4. Transfer of Heat
In this part of the content helps you to understand the various methods of heat transfer with the help of different practical activities. You might have observed that frying pan becomes hot when kept on a flame. When the pan is removed from the flame, it slowly cools down. Do you know how it happens? Heat is a form of energy which spontaneously transferred from a hotter object to a colder object, called ‘Conduction’. The material which allows heat to pass through them easily is called ‘Conductors’. And those materials which do not pass heat through them are called ‘Insulators’.
5. Convection and Radiation
You will be surprised to know the facts, how water is boiling. When water is heated, the water near the flame gets hot. Hot water rises and cold water moves down towards the source of heat. This water also gets hot, and rises and water from the sides move down again. This process continues until the whole water gets heated. This mode of heat transfer is known as ‘Convection’. When we come out in the sun, we feel warm. It cannot reach us by conduction or convection. Remember, from the sun, the heat comes to us by another process known as ‘Radiation’. The motion of heat by radiation does not require any medium. When we sit in front of a room heater, we get heat by this process.
6. Clothes We Wear in Summer and Winter
You know that in summer we prefer light-coloured clothes and in winter we usually wear dark-coloured clothes. Do you know what the reason behind it is? The dark colour absorbs more heat, and therefore we feel comfortable with dark coloured clothes in winter. And light-coloured clothes reflect most of the light that falls on them and, therefore, we feel more comfortable to wear them in summer. As you know, in the winter we use woollen clothes. Wool is a poor conductor of heat.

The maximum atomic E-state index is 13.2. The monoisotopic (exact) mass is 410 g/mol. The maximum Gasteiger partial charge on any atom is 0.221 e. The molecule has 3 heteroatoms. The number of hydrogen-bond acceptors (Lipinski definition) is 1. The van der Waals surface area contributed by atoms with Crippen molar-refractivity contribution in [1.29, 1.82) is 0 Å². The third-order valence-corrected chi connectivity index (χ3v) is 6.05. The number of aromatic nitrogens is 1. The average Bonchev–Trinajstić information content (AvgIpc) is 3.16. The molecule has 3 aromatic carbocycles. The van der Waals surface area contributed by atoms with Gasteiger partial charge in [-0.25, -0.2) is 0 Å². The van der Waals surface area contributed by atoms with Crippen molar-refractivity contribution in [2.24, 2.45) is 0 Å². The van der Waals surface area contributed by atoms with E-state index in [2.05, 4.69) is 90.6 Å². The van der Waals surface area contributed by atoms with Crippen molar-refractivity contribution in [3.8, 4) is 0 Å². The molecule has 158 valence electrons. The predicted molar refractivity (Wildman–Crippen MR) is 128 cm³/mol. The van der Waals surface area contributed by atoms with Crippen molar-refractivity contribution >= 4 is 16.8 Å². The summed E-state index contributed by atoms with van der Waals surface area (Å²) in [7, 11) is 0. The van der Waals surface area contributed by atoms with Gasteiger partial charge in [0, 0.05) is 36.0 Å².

Moreover, there is air trapped in between the wool fibres. This air prevents the flow of heat from our body to the cold surroundings. So, we feel warm. Uses of heat energy include but are not limited to: cooking, drying, heating, smoking, baking, water heating, cooling and manufacturing. Besides that, heat from the sun generates our weather patterns and gives energy to the growing green plants that provide the food and oxygen for life on Earth. Thus, the sun is the ultimate source of energy for all living organisms.
Important Questions for Practice
1. Paheli and Boojho measured their body temperature. Paheli found hers to be 98.6 °F and Boojho recorded 37°C. Which of the following statement is true?
(a) Paheli has a higher body temperature than Boojho.
(b) Paheli has a lower body temperature than Boojho.
(c) Both have normal body temperature.
(d) Both are suffering from fever.